Though Gillian Wearing doesn’t re-enact the work of a scientist to make art, arguably she does nonetheless take on another role: that of the confessor. In a number of different works, Wearing allows those she encounters – either through approaching strangers on the street or by advertising – to express their innermost thoughts in one way or another.
For the series of photographs Signs that say what you want them to say and not signs that say what someone else wants you to say, made in 1992-3, Wearing asked people to write a sign that said something they really wanted to say and hold it up for the camera. Some of the signs comment on the wider political situation of the time – like now, Britain was in a recession – others expose the anxieties of those who made them, with the subjects’ inner thoughts often jarring with their images.
Signs that say what you want them to say and not signs that say what someone else wants you to say (I signed on and they would not give me nothing) and (Will Britain get through this recession), 1992-3
In works such as this, Wearing’s exploration of our day to day lives is fascinating. It is the very ordinariness of the subject matter that makes the work so compelling. The subjects of the pictures are ordinary Londoners, chosen not because they look different in some way but precisely because they don’t. Wearing has effectively approached a fairly random cross-section of society allowing people to share their concerns and innermost thoughts in an artwork. Though the subjects of the photographs aren’t in diguise, in many cases it’s clear that there is a difference between public face and private thought. In effect we all, to a greater or lesser extent, mask ourselves to face the world.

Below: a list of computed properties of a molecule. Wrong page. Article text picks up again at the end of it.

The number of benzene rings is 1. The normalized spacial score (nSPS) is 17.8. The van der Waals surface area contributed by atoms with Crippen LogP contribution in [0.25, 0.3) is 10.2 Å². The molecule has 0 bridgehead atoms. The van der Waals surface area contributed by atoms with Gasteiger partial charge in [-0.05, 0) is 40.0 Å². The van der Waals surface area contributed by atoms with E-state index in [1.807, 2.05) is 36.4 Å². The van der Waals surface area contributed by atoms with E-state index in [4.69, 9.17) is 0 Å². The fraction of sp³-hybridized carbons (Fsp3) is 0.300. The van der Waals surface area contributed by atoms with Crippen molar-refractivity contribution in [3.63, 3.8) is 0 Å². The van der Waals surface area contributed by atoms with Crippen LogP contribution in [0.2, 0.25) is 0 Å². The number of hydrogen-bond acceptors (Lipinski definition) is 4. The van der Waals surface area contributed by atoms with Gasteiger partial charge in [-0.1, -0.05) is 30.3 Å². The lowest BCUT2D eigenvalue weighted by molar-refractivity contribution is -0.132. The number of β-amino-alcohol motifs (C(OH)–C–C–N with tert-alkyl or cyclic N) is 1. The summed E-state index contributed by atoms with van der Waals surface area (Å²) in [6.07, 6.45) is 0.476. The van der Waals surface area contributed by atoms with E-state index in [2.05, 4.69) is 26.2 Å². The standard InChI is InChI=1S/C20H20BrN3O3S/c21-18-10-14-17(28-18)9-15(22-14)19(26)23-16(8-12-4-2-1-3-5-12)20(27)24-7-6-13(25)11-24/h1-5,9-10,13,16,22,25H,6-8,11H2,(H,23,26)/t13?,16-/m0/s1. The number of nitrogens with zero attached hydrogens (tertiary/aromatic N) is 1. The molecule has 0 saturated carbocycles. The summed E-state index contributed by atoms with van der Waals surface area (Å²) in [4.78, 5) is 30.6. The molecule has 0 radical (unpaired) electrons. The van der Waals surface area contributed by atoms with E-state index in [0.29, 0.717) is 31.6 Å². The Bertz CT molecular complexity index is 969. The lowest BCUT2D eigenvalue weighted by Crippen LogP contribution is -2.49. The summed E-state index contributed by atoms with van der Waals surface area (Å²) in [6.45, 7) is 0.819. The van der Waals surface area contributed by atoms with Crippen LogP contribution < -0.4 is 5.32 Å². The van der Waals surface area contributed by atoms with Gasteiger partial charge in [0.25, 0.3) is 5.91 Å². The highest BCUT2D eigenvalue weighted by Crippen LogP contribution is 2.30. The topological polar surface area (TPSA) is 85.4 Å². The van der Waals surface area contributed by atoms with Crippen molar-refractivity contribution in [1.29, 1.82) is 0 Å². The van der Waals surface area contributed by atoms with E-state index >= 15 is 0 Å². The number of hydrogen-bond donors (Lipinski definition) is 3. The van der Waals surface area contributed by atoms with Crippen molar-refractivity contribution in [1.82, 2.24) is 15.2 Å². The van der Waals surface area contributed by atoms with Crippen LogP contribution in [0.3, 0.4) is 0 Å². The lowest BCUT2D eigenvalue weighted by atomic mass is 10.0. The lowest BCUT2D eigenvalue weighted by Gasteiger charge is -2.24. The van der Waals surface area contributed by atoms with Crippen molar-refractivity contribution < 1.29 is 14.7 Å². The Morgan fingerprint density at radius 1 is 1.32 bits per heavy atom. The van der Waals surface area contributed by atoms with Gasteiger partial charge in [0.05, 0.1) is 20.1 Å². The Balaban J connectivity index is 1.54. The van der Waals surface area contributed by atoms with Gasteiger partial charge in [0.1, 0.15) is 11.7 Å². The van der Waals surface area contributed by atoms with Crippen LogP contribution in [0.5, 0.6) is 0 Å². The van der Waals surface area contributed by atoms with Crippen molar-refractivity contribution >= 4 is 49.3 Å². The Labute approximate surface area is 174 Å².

Going a step further, Wearing advertised in Time Out – London’s listings magazine – for people to confess on video. The advert – which became the title of the work – read: Confess all on video. Don’t worry, you will be in disguise. Intrigued? Call Gillian with a phone number. Those who responded were allowed free rein to reveal things they would never ordinarily tell anyone. Of course, the nature of work such as this is that not only are extraordinary truths revealed but also that lies may be told and we have no real way of telling fact from fiction.
Works such as this – and it is territory Wearing returned to in Trauma (2000) and Secrets and Lies (2009) – can be hard to watch; some of the stories are unbearably sad. There is, though, inevitably a fascination about the lives of others. Those making confessions are masked to disguise their identity but it’s clear that in many cases these are people whose public face is also a mask, hiding the pain of private trauma or a second, secret, identity.
The masks are often comical, again making for interesting juxtapositions between the image on screen and the words being spoken. It’s hard not to get side-tracked by watching what little can be seen of the real eyes and mouths behind the masks, but it is the stories that dominate. Objectively, we know that there is pain in the world. We read about it in the papers and watch it on the news. Here though, the people we sit next to on the bus or walk past in the street are revealing things about themselves that we would never guess. Suddenly the lives of others become a less abstract quantity.